Why I Ride a Bike

Why I Ride a Bike

There is a special kind of freedom one can experience only by riding a bicycle state line to state line. 

Spring 2020 | By Jeff Kunerth

A writer I admire equates reading to travel: No matter where you are, no matter what you are reading, it takes you to a different place.

Jeff Kunerth, wearing sun glasses and blue head bandana

I equate riding a bicycle to freedom: No matter what you ride, no matter where you go, you are getting away.

My love of bike riding began as a child. Learning to ride extended the range of my world growing up in Ames, Iowa. I was beyond the reach, sight and influence of my parents. I rode from the familiar to the unknown. The bike took me places far beyond the range of my feet: all the way to downtown Ames and beyond where the houses ended and the cornfields began.

Bike riding as a boy was all about independence, never about fitness.

As an adult, cycling is my favorite form of exercise. It’s my ride to a healthier lifestyle. But it is still about freedom. A car can get you where you want to go faster, but it can’t go farther than a bike. It’s possible to ride across a state — which I have — or the nation.

My home state is host to RAGBRAI, or the Register’s Annual Great Bike Ride Across Iowa, a seven-day, cross-state bike ride organized by The Des Moines Register that annually attracts 10,000 cyclists.

You can drive a car across Iowa’s 310 miles in about six hours. But what you miss are the small farm towns spaced about 10 miles apart, the distinct Iowa downtowns, the way cornfields wave in the wind, and the genuine hospitality of Iowans. Along the RAGBRAI route, Iowans offer you homemade rhubarb pie, free water, fresh fried pork chops. The money raised by RAGBRAI riders funds high school senior trips to Washington, D.C., volunteer fire departments, and small Methodist churches with their fine spaghetti dinners.

The distance between overnight host towns varies from 50 to 80 miles with a 100-mile option available during the ride. To many people (including my sons when they were young), riding a bike 80 miles seems more like a punishment than pleasure. But for me it is pure freedom: freedom from work, freedom from bills; freedom from habit and routine; freedom from television, computers and the internet; freedom from obligations, responsibilities, duties and chores.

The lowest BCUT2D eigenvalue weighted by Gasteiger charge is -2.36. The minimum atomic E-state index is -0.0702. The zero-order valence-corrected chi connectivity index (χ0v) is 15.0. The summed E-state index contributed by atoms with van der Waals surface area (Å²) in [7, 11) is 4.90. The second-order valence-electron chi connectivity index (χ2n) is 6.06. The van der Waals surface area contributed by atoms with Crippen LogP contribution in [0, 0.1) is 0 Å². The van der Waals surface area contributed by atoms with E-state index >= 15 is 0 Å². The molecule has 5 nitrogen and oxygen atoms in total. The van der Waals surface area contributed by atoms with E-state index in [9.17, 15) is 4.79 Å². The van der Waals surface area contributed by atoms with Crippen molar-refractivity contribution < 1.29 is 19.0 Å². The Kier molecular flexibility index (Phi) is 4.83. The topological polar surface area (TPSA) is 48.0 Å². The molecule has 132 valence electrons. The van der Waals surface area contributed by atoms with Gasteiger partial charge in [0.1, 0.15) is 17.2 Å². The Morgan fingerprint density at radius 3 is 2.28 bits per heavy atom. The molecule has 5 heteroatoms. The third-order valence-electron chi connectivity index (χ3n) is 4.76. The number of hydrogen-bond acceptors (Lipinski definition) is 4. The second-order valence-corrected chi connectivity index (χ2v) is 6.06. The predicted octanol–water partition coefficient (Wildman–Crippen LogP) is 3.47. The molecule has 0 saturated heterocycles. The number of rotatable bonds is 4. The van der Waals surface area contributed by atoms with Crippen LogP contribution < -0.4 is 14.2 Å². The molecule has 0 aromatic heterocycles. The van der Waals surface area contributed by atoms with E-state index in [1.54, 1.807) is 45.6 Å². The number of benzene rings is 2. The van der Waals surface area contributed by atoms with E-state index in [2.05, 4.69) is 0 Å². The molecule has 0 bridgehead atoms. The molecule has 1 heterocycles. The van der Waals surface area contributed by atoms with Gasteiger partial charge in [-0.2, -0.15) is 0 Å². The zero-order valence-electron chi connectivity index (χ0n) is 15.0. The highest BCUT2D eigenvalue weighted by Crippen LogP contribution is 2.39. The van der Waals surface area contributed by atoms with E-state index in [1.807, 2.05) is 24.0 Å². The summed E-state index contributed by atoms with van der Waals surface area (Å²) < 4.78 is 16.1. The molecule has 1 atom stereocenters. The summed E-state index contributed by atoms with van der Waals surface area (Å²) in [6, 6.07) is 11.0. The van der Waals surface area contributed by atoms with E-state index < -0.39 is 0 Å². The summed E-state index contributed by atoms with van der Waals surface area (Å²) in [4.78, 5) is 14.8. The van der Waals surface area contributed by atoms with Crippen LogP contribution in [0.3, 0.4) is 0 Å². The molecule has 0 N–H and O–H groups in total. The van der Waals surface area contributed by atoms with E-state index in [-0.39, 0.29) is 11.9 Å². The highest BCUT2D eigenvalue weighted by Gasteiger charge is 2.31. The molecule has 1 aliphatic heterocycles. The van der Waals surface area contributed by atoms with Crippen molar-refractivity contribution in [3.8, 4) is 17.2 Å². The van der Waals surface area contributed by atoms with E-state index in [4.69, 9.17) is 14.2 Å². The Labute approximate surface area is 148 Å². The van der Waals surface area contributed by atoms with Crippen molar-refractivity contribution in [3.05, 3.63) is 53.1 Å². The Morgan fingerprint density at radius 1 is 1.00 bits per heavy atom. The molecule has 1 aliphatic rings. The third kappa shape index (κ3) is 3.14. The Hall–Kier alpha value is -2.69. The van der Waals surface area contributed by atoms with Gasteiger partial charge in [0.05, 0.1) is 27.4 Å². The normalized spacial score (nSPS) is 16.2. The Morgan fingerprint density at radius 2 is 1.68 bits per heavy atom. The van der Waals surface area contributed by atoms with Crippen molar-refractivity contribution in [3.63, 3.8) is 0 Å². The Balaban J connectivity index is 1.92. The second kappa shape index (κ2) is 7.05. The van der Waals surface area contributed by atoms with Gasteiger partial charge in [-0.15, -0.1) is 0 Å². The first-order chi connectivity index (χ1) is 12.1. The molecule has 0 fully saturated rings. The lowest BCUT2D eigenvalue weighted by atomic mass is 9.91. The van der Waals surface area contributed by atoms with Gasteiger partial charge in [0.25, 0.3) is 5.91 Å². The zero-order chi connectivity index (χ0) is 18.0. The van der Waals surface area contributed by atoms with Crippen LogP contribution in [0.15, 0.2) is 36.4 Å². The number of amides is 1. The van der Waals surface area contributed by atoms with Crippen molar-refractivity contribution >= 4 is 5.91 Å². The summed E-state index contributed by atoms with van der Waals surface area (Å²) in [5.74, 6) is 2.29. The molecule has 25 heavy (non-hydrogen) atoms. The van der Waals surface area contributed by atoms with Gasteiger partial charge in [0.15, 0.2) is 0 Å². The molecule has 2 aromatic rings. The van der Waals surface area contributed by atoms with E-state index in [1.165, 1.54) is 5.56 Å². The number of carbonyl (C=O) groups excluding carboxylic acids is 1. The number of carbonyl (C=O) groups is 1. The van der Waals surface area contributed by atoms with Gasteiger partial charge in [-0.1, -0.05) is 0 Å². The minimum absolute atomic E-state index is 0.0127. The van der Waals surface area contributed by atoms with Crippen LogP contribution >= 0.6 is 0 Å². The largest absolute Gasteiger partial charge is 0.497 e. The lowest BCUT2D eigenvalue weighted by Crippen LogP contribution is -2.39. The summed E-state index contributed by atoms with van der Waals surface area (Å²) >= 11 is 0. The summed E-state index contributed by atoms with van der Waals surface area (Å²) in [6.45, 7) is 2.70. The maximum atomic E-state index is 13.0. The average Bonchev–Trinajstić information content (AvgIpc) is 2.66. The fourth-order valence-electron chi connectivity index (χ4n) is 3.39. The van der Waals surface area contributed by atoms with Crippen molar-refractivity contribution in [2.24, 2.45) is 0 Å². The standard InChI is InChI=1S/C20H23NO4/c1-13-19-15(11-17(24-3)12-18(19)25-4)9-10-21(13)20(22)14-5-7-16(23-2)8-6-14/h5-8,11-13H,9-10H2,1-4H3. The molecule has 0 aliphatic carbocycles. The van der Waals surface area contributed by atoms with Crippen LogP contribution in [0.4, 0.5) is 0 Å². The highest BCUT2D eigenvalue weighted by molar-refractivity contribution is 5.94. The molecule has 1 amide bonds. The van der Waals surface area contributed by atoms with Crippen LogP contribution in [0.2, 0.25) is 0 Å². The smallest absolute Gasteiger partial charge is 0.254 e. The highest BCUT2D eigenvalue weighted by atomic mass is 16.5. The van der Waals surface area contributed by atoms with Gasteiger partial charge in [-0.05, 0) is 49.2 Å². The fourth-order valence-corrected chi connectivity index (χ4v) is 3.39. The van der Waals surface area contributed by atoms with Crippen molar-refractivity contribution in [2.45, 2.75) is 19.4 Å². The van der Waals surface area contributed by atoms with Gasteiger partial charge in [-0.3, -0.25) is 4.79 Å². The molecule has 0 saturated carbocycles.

Long-distance cycling distills life to what is important in the moment: the next mile, the next town, reaching the final destination. There is an acute awareness of which way the wind is blowing. You hear from parts of your body you did not know existed. When all you have to do that day is ride a bike, life can seem pretty simple.

RAGBRAI, now in its 50th year, begat other cross-state rides. I’ve cycled across Florida, Georgia, North Carolina and Virginia. Because of my bike, I know the roadside version of those states through the vistas of hills, fields, woods, farmhouses, small towns and cities.

As a transplanted Iowan, I was involved in the Orlando Sentinel’s bike ride across Florida in the 1980s, which lives on — 40 years later — as the Florida Freewheelers club’s Florida Bicycle Safari.

Through the years of biking across Florida, I’ve gained a closer relationship with a state that is unfriendly, if not hostile, toward cyclists. According to a 2019 report from AAA, Florida is the deadliest state for cyclists, and the Tampa-St. Petersburg area, Jacksonville, Orlando and Miami claimed the top four spots for deadliest metro areas in the nation. In exercising your freedom here, you may jeopardize your life.

The antidote to potentially getting run over by a car is to use the growing number of paved bike paths throughout the state. I’ve ridden them all while compiling a book, Florida’s Paved Bike Trails, which includes 76 bike paths from Pensacola to Key West. More paved trails are on the way, including plans to link existing paths from Titusville to St. Petersburg in the 250-mile Florida Coast-to-Coast Trail.


UCF lecturer Jeff Kunerth has ridden all of the state’s paved bike paths and wrote a book, Florida’s Paved Bike Trails, which includes 76 bike paths from Pensacola to Key West.


One of those many bikes paths, the Seminole Wekiva Trail, passes near my home. I can ride my bike on it from Altamonte Springs to Lake Mary and cross a bridge over I-4 to the Cross Seminole Trail that takes me through Winter Springs and into Oviedo. From there, I can ride the Cady Way Trail, which runs through Winter Park to join the Orlando Urban Trail that ends — for now — in downtown Orlando.

A ride like that takes all day. You end up exhausted but exhilarated, tired but stronger.

Over the course of my life, I’ve ridden my bikes thousands of miles. These days, while I’m still working, I get out a couple of times a week — never less than 20 miles and seldom more than 50.

But there’s one thing I’ve noticed: The older I get, the better, lighter, more expensive bike my body needs — it’s easier on the legs and needs less effort to go longer or faster.

Freedom, as they say, isn’t free.



Jeff Kunerth is a lecturer in journalism at UCF. He joined the faculty after 41 years as a reporter with the Orlando Sentinel, where he won numerous awards including being named a finalist for the Pulitzer Prize in 2013.